Mainly, I went with the Asus X79 Deluxe because it was one of the few motherboards at the time (Alongside EVGA X79 Dark) that were built for use with the Ivy Bridge-E platform in mind, as opposed to currently existing boards (P9X79 Deluxe) that would merely have bios updates. I, personally, would rather have a product that's been built from the ground up to support my chip as opposed to having the support added on.
As for the Rampage IV Extreme, it didn't have any functionality I would use that the X79 Deluxe didn't have. On the contrary, the X79 Deluxe had more SATA 6Gb/s connections than the other boards (Which I would need, as you can see from my storage configuration), and came with a couple of new features which have been extremely handy like the 4-Way Optimization feature that automatically overclocks your system fairly nicely (Got my processor up to 4.9GHz with the click of a button)
Lastly, yes, this board has Bluetooth 4.0 and AC (Newer, faster standard) Wi-Fi built in. I've used the wifi with much success, but the Bluetooth functionality hasn't worked as well for me, possibly because of all the interference as my workstation sits atop my network center.
I would most definitely recommend the Asus X79 Deluxe over any of the boards you listed (It's also cheaper than all but sabertooth, too). And unless you're going to be running the SSDs in RAID, I'd recommend getting a single Samsung 840 Pro 256GB instead, it's got the fastest read/write speeds as of now, and it's also cheaper than getting the 2 128GBs you have listed.
I'm using the 770s merely for the CUDA cores and memory, the small improvements I would gain from 780s would not be worth the increase in price. The air cooling works great on my CPU, at load it never goes above 50°C. A single Xeon E5 4640 costs $2,800, dual Xeons would cost me $5,600 alone. Lastly, two titans would be a terrible investment, a Tesla K20 would be better for my specific needs.
At the beginning, you notice a huge increase in productivity from using triple monitors, I have virtually eliminated switching tabs from the equation altogether (I'm able to do everything I need to do simultaneously)
Likewise, with the machine itself, I initially perceived a huge performance increase over my old pc. However, after using it for a couple of days you grow used to it and it becomes your new baseline. Kinda like how we think internet nowadays is slow if a video can't buffer quickly enough to stream it in HD, yet it wasn't that long ago that dial-up was commonplace.
It would certainly make a great gaming machine, I wish I had something remotely close to this back when I had the free time. Workstation-wise, I think it's pretty good performance/value. The top tier products are significantly more expensive ($2,800 for a Xeon Phi coprocessor) so instead I bleed it for all its worth, bottlenecking my components to their full capacity.
Lastly, the Uninterruptible Power Supply is wonderful. Due to the energy efficiency of the monitors/workstation, it runs at about 200W when not under load. This gives me roughly 30 minutes of runtime in the event of a blackout to finish what I'm doing and save/backup my work.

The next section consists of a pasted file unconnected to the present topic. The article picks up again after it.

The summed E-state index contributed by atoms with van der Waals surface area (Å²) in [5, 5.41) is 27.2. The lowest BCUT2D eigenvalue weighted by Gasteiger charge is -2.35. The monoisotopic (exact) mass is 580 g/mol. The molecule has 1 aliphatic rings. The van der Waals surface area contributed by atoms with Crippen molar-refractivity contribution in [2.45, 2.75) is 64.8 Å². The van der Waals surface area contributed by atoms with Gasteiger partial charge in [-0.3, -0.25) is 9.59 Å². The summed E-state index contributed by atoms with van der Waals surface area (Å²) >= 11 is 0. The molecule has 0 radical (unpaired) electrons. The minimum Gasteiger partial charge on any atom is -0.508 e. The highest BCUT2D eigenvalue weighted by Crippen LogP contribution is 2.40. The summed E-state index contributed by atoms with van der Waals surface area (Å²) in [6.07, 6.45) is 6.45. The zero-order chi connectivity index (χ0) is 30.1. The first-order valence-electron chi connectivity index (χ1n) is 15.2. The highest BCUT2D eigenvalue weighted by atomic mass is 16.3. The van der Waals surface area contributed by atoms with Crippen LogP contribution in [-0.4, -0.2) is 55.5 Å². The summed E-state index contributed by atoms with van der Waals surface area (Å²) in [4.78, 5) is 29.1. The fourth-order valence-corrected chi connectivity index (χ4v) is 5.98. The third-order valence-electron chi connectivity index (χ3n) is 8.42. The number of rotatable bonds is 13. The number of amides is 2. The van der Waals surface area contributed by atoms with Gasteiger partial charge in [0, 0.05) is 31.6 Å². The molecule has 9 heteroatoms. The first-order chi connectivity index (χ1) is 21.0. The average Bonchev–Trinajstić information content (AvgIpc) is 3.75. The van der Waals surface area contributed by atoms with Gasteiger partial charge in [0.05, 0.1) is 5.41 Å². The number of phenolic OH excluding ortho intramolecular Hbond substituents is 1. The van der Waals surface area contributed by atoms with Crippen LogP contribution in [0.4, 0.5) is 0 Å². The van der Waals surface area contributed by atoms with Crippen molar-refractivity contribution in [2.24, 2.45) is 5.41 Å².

They got fairly good reviews, once I narrowed it down to a 24" 1920x1200 monitor, the candidates were Dell U2412M, Asus PA248Q, HP ZR2440w and NEC EA244WMi. From those, HP and NEC had the fewest negative reviews and were both in the same price range. I then picked NEC over HP due to the features, up to 5 monitors can be synced together so I don't have to re-do whatever changes I need to make on one monitor on all 3, I just need to change the master.
Lastly, it's got other miscellaneous features I found interesting, lowest energy consumption, it automatically turns off once I leave my desk, turns back on when it detects me again and alters brightness according to ambient lighting and white content on the screen.
Triple Monitor Stand
It's listed as the upper boundary for what it can hold, I'd say you'd be cutting it close.
Just ran a quick stress test, 78/59°C for top/bottom video card.
Needless to say, a light workload of OCR requests brings my workstation to its knees. Once I get a sufficient customer base I'll have to invest in multiple dedicated servers, each with 384GB RAM, dual Xeon E5s and Xeon Phi Coprocessors.
Again, this is a workstation. Top tier for workstations would be something like a dual Xeon E5 with 128GB RAM, a Xeon Phi coprocessor and a simple graphics card for display. If you really wanted you could add a Tesla K20 in Maximus configuration.
That is correct, I'm using the onboard raid controller.
The workstation is going to be used strictly for the aforementioned purposes. I'm using the graphics cards for parallel programming and multiple displays (hence the 4GB version).
That being said, the increase in cost is not worth what little performance boost I'd get from a 780. The only alternatives would be to go the Tesla K20 route and that's a whole new price tier.
We'll go with mid-high range, then. (Top tiers being set apart for dual Xeon workstations with 128GB of RAM)
The mouse is very nice indeed, excellent set of customizable buttons. Between the mouse and keyboard, I can pretty much do anything or open any page/folder with the click of a button.
I haven't gotten a chance to start CUDA programming yet, so they haven't been placed under much stress.
I was looking at the Dell U2412M but read some negative reviews (Mainly on the screen coating), so I went with these instead.
As for the company, it's related to health/nutrition and complex optimization problems. Hopefully I'll have everything up and running by March 2014.
I am not, the third monitor is vertical for more screen real estate when working with long documents.
Thank you! The 3TB Reds are setup in RAID1 for backup. Sadly, you can't configure network drives in such a configuration, otherwise I'd set them up as RAID5.